In just their second year fielding varsity sports, Davidson Day has been impressive. The young athletic program already boasts a state champion tennis player, and their basketball team, led by sophomore Rashun Davis, is off to its best start ever.
The soft-spoken Davis, has been dreaming of basketball glory since he was 3-years-old.
"My parents said I always had a basketball in my hands," said Davis. "I would sleep with it. They would take it away from me when I was asleep, but somehow I still wound up with it in my hands, sleeping with it by morning."
Davis, who leads his team in points, assists and steals, is in his first year as a member of the Patriots basketball team. Living is Harrisburg, and having attended public schools his entire life, Davis was not quite sure what to expect when he transferred to the private school. But he knew he wanted to play basketball for first-year Patriots head coach, Ron Johnson.
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"I just thought Coach Johnson would give me a better opportunity to improve my game," said Davis. "He really works us out and challenges us."
Johnsonwon 78 percent of his games and a state championship as the head coach of rival Cannon School. He raves about the time and effort Davis puts in to being a good player.
"He works really hard, and he just wants to get better," said Johnson. "His attitude and the way he approaches the game earns the respect of every one of his teammates."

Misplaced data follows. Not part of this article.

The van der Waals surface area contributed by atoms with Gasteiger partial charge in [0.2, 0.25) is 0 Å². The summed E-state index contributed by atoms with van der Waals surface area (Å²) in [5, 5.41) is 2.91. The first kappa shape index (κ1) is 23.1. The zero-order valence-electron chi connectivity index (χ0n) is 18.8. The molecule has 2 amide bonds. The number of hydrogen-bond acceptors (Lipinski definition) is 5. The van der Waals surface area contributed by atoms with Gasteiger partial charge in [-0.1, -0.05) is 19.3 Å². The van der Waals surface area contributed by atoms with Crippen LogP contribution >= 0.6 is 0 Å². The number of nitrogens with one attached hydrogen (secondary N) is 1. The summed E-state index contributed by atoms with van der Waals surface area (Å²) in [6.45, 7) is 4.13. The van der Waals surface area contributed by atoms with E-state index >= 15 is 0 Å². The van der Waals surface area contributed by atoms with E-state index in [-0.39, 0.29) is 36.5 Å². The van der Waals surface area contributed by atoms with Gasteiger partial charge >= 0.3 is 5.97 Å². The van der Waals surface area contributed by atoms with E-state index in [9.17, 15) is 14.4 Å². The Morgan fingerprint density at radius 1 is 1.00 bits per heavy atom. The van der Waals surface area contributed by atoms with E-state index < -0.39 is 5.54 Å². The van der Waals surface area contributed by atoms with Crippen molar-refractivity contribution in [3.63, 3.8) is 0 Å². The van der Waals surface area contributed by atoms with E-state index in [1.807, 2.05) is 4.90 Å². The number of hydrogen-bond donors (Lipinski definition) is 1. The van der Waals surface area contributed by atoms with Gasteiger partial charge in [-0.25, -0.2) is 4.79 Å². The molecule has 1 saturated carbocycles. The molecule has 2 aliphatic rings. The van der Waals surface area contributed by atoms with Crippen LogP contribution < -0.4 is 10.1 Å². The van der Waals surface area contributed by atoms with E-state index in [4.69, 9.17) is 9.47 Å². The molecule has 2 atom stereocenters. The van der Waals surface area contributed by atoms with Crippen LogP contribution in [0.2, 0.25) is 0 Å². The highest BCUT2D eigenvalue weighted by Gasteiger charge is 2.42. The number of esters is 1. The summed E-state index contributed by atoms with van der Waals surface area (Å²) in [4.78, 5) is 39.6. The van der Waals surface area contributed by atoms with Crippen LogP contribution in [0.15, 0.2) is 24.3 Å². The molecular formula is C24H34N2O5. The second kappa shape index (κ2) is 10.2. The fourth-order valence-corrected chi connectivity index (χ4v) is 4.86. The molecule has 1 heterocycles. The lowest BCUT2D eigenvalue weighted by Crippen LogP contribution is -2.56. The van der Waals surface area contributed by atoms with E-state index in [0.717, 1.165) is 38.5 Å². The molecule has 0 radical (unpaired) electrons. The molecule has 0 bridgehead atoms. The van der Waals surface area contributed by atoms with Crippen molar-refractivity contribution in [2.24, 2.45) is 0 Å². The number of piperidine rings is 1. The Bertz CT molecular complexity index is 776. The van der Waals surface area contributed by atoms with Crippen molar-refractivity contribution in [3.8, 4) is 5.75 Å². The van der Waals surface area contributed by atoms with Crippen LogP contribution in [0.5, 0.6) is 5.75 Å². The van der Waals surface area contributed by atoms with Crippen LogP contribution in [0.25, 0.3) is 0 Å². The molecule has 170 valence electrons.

That work ethic is not there by mistake. Davis gets up at five in the morning every day before school to run basketball drills with his father. He says they work on something different each day.
Johnson said he wasn't sure what to expect from a young man he really didn't know that well upon his arrival Davidson Day, but he's extremely pleased with the results.
Davis' performance has helped to turn around a team that won just five games last season. The Patriots currently sit at 12-3 (through Jan. 14) and look poised for a long run of success thanks to their new coach and young point guard.
"It's really hard to expect much when you haven't seen a guy in game situations before," said Johnson. "He's helped us out a great deal. As the games become more meaningful down the stretch, it's going to be important for him to make really good decisions when the ball is in his hands, and I think he'll be able to handle that."
Standing at 5-foot-9, Davis would appear to be at a size disadvantage.
But it's his tenacity that Johnson says separates him from other players. That tenacity has landed him fourth on the team in rebounds per game.
"I think for a kid his size, it just shows how aggressive and active he is," said Johnson.
Davis wants to play in college, and Johnson has no doubt that some day Davis will take his game to the collegiate ranks.
"I think he has a lot of potential for that," said Johnson. "At this point it's just a question of what level. If he keeps getting better, that will all take care of itself."
Being just a sophomore, Davis has a lot of basketball left to play for the Patriots.
As he continues to grow and mature over the next couple of years, he could develop into one of the Charlotte area's best.